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Details of Grant 

EPSRC Reference: EP/F040202/1
Title: Endoscopic FLIM for label-free tissue contrast
Principal Investigator: French, Professor P
Other Investigators:
Dunsby, Dr CW Stamp, Professor G Elson, Professor D
Thillainayagam, Dr A Neil, Professor MAA
Researcher Co-Investigators:
Project Partners:
Department: Physics
Organisation: Imperial College London
Scheme: Standard Research
Starts: 01 April 2008 Ends: 30 June 2012 Value (£): 1,445,671
EPSRC Research Topic Classifications:
Biomaterials Image & Vision Computing
Med.Instrument.Device& Equip.
EPSRC Industrial Sector Classifications:
Related Grants:
Panel History:
Panel DatePanel NameOutcome
19 Feb 2008 Healthcare Engineering Panel (ENG) Announced
Summary on Grant Application Form
This project aims to provide new label-free imaging tools for minimally invasive diagnosis of diseases including cancer. When irradiating tissue with light at an appropriate wavelength, many molecules absorb this excitation energy and emit new radiation called fluorescence . As these fluorescent molecules occur naturally in biological tissue, their emission is called autofluorescence. By analysing such autofluorescence signals, it is possible to detect the presence of particular kinds of molecule, e.g. providing information on the tissue structure, and also to learn about their local environment, e.g. whether they are bound to other molecules. Autofluorescence may therefore provide a means to detect the early onset of diseases that cause changes in the concentration, distribution and interaction of biological molecules. Because autofluorescence measurements do not require the addition of any chemicals, this approach is label-free and can be non-invasive, making it attractive for diagnostic applications. Biological tissue, however, often contains several kinds of fluorescent molecule in unknown quantities and strongly scatters optical radiation, making quantitative fluorescence measurements difficult. It is therefore desirable to analyse tissue autofluorescence in a way that avoids intensity artefacts and to acquire images so that variations in the autofluorescence signal can be correlated with the observed structures in the tissue. This is analogous to conventional histopathology, where diagnoses are made following biopsy using images of sections of biological tissue that have been stained with dyes to indicate the distributions of different types of molecule. In this proposed work, we will develop a novel endoscope to provide microscope-like images of biological tissue with the autofluorescence signal providing molecular contrast. To quantify the autofluorescence signal, we will exploit the fact that different molecular species radiate fluorescence at different rates and so it is possible to distinguish them by observing the fluorescence decay times (lifetimes) for each pixel in the field of view. By combining fluorescence lifetime imaging (FLIM) with a special endoscope that provides microscope images with depth resolution, we will be able to perform optical biopsy in situ, analysing optically sectioned images with fluorescence lifetime providing the molecular contrast.We have investigated FLIM of biological tissue since 1998, demonstrating some of the first label-free lifetime contrast of ex vivo disease in tissue (e.g. cancer, osteoarthritis and atherosclerosis) and have developed a range of sophisticated laboratory-based FLIM instrumentation including proof-of-principle FLIM endoscopy. It is now vital to progress to in vivo imaging using a clinically viable endoscope-based approach. The world-leading endoscopic confocal microscope developed by Mauna Kea Technologies (MKT) provides optically sectioned imaging with subcellular resolution and has been approved for clinical use in Europe and the USA. Currently it is limited to intensity imaging at a single excitation wavelength (488 nm). We aim to develop a FLIM version of this endoscope, initially using 488 nm excitation and then expanding to shorter wavelengths in order to excite more biological molecules. This instrument will be highly suitable for optical biopsy but the inherently limited field of view of confocal endoscopy will limit its application for screening of disease. We will therefore also develop a clinically viable wide-field FLIM endoscope to provide a larger viewing area, albeit without optical sectioning. This will permit a comparison of the performance of these two approaches to endoscopy. We will also correlate endoscopic FLIM with histopathology and with existing advanced FLIM instrumentation at Imperial, which will help elucidate the molecular origins of the autofluorescence contrast we observe between normal and diseased tissue.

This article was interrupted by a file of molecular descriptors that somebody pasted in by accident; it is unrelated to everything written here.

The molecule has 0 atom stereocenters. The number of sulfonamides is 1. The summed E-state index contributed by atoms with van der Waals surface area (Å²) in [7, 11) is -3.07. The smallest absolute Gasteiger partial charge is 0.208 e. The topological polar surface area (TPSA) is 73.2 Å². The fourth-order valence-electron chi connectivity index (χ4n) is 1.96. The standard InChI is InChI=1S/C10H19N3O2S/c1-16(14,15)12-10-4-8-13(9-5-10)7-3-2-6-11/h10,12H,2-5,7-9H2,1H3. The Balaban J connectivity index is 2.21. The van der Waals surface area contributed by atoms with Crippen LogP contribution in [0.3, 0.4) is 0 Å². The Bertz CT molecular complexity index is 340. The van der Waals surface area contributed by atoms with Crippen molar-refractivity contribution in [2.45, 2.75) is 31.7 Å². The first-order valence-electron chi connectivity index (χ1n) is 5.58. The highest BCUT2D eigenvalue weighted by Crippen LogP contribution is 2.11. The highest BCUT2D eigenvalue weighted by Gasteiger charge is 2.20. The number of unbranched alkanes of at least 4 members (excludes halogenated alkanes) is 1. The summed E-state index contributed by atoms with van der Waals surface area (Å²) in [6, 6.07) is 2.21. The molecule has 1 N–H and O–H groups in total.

Key Findings
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Potential use in non-academic contexts
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Date Materialised
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Project URL: http://www3.imperial.ac.uk/photonics/research/biomedical-imaging/specific_biophotonics_projects/endoscopicflim
Further Information:  
Organisation Website: http://www.imperial.ac.uk